Rugby injury surveillance and prevention programmes: are they effective?BMJ 2015; 350 doi: https://doi.org/10.1136/bmj.h1587 (Published 21 April 2015) Cite this as: BMJ 2015;350:h1587
- Andreas Freitag, research assistant,
- Graham Kirkwood, research fellow,
- Allyson M Pollock, professor
- 1Centre for Primary Care and Public Health, Queen Mary University of London, London E1 4NS, UK
- Correspondence to: A M Pollock
- Accepted 13 March 2015
Since rugby union became a professional sport in 1995 its popularity has increased such that the Six Nations Championship in 2014 had a higher average attendance per game than either the UEFA Euro Cup 2012 or the FIFA World Cup 2014.1 2 3 Rugby (both union and league) is the third most popular team contact sport worldwide.4 Rugby union is played in around 120 countries and rugby league in around 40.5 6 England has the largest number of rugby union players in the world—over two million, which is almost 40% of the world total.5
The high rates of injury in rugby union and rugby league for professional and amateur players, including children, are well established and a cause for medical concern.7 8 9 10 11 12 13 Around 12% of child and adolescent rugby players sustain an injury severe enough to require at least seven days’ absence from playing in a season.12 A meta-analysis of rugby injuries among adult rugby union players found an overall incidence of injury of 81 per 1000 player hours,14 three times that of child and adolescent players (26.7 per 1000 player hours).12 So adult players can expect to be injured once every 9.3 matches on average, assuming that each match is 80 minutes long.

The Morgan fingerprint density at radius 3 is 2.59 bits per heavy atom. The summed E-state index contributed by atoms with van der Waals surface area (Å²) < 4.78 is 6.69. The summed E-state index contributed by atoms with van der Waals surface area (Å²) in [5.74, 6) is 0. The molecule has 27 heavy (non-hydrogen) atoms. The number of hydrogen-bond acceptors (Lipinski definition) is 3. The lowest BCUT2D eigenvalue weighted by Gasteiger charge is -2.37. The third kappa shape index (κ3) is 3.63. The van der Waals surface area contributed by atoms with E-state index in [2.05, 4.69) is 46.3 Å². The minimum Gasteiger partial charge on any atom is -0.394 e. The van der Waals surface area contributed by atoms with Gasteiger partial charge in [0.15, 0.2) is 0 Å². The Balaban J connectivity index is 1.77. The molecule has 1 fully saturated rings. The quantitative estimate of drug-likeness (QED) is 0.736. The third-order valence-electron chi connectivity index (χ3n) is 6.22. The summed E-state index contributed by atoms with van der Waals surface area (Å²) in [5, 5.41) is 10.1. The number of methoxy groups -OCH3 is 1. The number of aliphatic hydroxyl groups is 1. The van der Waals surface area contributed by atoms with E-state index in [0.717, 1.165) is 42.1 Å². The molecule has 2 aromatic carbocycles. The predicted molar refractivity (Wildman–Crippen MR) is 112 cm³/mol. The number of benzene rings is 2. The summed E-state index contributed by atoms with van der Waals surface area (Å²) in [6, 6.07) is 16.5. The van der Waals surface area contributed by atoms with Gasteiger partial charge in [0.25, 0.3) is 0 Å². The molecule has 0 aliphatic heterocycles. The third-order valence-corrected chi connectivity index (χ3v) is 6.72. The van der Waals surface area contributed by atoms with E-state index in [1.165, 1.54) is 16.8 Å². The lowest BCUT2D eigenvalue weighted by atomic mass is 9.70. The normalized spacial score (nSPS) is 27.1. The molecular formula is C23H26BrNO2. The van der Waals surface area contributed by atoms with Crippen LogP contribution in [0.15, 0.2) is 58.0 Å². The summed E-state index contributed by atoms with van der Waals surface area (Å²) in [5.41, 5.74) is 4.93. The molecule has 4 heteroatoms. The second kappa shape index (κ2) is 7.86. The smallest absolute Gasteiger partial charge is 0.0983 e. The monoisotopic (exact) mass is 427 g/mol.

Recent high profile cases have exposed the mismanagement of concussion on the rugby field, sometimes with fatal consequences.15 16 The risk of concussion and reduced cognitive and motor function in later life is also high in other …
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